They brought to us the stupid nasser …and people followed his demagogic easy to take rhetoric.we should avoid to repeat this mistake again.

August 27th, 2007, 4:39 am

 

SimoHurtta said:

There is no such thing as “jewish only roads”.
You seem so easily duped.

Indeed Israel is constantly building (so that it seems not to have money left to repair the road safety on Israel’s side) and has good roads on West Bank for Israelis only. In Palestinians and our others viewpoint these roads are de facto Jewish only roads. Israeli Arabs would like and mostly have to use normal roads on the West Bank when they visit relatives and friends. Non Jews in Israel certainly do not support building an Apartheid network of roads on the occupied territories. Akbar how many Israeli Arabs (citizens) live in West Bank’s Jewish settlements and outposts?

If you consider Camera promoting accurate and balanced coverage of Israel and the Middle East you are nuts. Can you find any “Camera error” where Camera is correcting news which are to pro Israeli and give wrong information about Palestinians situation? I at least could not. Camera is as balanced as Al Qaida’s “press office”.

You Akbar seem so easily duped by the Zionist propaganda, that you can’t any more see things in the right and humanistic light.

August 27th, 2007, 5:21 am

 

Akbar Palace said:

Maale Adumim Arabs residents

August 27th, 2007, 10:48 am

 

Akbar Palace said:

Simohurtta,

You (and Amira Hass of Haaretz, etc) inaccurately accused Israel of creating “jewish only roads”. This a blatant lie that has been picked up by every leftist, main stream media outlet and the anti-semitic Arab press.

Israeli Arabs use these roads freely, every day despite the state of war that exists between the terror-supporting PA and Israel.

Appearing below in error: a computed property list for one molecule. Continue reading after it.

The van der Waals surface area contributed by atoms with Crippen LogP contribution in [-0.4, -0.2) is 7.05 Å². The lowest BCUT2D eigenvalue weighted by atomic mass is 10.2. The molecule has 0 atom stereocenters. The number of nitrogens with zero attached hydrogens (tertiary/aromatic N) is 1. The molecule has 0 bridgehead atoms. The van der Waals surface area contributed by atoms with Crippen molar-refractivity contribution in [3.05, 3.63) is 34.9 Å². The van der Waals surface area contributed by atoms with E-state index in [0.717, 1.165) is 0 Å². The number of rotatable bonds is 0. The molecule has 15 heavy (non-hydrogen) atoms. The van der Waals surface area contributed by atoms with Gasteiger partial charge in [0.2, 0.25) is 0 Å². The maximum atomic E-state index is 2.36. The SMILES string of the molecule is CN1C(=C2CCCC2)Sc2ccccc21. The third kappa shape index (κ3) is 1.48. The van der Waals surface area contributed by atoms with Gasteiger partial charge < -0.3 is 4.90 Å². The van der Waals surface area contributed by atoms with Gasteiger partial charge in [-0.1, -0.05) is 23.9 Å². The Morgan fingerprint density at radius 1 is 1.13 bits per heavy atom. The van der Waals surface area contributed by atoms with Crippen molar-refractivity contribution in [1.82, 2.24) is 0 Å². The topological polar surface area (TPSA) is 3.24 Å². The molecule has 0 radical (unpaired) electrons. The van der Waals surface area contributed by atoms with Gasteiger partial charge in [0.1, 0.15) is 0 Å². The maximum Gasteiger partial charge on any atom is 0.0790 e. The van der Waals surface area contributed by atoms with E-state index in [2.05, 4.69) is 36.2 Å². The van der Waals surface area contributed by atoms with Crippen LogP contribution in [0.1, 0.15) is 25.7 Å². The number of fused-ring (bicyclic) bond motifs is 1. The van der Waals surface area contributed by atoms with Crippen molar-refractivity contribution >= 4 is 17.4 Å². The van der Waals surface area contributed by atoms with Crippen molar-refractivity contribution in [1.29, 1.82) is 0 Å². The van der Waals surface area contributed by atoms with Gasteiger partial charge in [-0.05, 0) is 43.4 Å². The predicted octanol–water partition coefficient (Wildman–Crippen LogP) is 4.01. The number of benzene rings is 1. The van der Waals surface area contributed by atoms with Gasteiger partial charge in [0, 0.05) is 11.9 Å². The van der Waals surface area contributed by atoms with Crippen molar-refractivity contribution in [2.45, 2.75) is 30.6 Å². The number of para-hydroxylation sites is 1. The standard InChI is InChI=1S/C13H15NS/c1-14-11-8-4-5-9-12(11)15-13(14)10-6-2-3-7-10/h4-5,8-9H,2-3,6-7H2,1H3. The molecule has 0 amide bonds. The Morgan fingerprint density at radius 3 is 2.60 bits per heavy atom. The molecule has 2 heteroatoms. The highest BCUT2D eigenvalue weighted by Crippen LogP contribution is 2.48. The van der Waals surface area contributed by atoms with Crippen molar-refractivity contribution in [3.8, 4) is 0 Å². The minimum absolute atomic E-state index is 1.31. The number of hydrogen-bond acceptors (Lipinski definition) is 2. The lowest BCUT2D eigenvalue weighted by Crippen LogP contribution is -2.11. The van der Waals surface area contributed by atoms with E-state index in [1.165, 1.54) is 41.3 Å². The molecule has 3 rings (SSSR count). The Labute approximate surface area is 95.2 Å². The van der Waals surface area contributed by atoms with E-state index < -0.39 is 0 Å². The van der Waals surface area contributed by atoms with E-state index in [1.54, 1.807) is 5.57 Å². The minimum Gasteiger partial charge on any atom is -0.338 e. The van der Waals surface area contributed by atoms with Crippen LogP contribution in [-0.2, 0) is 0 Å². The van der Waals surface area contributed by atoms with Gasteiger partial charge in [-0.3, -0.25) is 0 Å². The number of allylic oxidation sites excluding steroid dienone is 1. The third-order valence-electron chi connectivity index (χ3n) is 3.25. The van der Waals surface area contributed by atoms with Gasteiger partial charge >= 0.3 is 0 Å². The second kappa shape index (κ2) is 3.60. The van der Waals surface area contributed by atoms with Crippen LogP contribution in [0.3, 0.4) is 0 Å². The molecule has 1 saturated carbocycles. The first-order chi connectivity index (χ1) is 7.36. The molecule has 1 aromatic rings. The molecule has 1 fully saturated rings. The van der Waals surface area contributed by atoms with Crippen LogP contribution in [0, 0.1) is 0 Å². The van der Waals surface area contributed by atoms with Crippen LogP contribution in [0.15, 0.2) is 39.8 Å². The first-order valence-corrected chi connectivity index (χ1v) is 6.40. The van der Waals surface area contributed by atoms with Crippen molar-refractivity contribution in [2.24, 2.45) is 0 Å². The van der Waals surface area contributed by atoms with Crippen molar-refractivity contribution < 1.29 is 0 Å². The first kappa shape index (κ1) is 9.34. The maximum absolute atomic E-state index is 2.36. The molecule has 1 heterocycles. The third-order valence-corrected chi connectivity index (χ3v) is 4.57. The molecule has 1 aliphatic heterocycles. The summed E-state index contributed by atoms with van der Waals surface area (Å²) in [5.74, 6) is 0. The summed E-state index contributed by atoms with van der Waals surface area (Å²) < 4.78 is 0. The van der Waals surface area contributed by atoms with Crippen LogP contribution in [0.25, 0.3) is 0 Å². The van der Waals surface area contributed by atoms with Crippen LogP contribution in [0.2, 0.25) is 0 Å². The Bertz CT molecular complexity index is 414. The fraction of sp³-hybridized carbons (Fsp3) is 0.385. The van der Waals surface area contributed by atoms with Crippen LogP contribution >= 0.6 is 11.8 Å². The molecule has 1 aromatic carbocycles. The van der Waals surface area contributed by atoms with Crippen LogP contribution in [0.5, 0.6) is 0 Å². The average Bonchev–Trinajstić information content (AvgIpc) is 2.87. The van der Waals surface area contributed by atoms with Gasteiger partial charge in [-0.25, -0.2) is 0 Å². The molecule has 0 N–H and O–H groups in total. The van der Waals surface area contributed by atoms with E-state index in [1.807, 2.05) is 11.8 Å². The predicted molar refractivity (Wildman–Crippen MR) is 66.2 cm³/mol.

CAMERA responds to lies and inaccuracies found in the news. As this example shows, it’s a pretty easy job. And now with MEMRI translations, this can be extended to the Arab press as well.

August 27th, 2007, 11:20 am

 

SimoHurtta said:

You (and Amira Hass of Haaretz, etc) inaccurately accused Israel of creating “jewish only roads”.

Well I am in good “company”. Everybody with little sense understands that these roads are built for the illegal Jewish settlements = JEWS (I suppose there is not a single Israeli Arab living in those settlements), not for Israeli Arabs to visit their friends and relatives. Come-on Akbar your “tribe” doesn’t even build bomb shelters for the Israeli Arabs.

CAMERA responds to lies and inaccuracies found in the news. As this example shows, it’s a pretty easy job.

The problem is that nobody takes Camera seriously as a neutral operator. It is an pro-Israeli propaganda machine. Show me Akbar one single time when Camera has corrected the facts in pro-Israeli news which are often wrong and always unbalanced. Then you could say that Camera is sometimes (but rarely) balanced.

What are your comments Akbar to Haredistans leading figure’s Rabbi Yosef newest. “No wonder secular IDF soldiers are killed in war”.

“They don’t observe the Sabbath, they don’t observe [the laws of] the Torah, they don’t pray, they don’t put on phylacteries every day. Is it any wonder that they’re killed? It’s no wonder. May the Almighty have mercy on them and bring them back to religion.

Israeli women rights are closing to those in Afghanistan. Did you Akbar read that news in Haaretz how a pregnant Shas preschool teacher was fired, because she was walking provocatively (=”in a non religious way” I suppose) and was barbecuing on Sabbath.

No wonder Akbar that you do not dare/like to live in Haredistan.

August 27th, 2007, 12:47 pm

 

why-discuss said:

Across the bay:Voop! Nonsense About the Syria-Iran Alliance
http://beirut2bayside.blogspot.com/2007/08/voop-nonsense-about-syria-iran-alliance.html

A rebuttal to Joshua Landis who dared to wonder on NPR if the alliance will stand or not!!! The conclusion which seems to summarize all the comments in this topic is that it will stand!

August 29th, 2007, 9:13 pm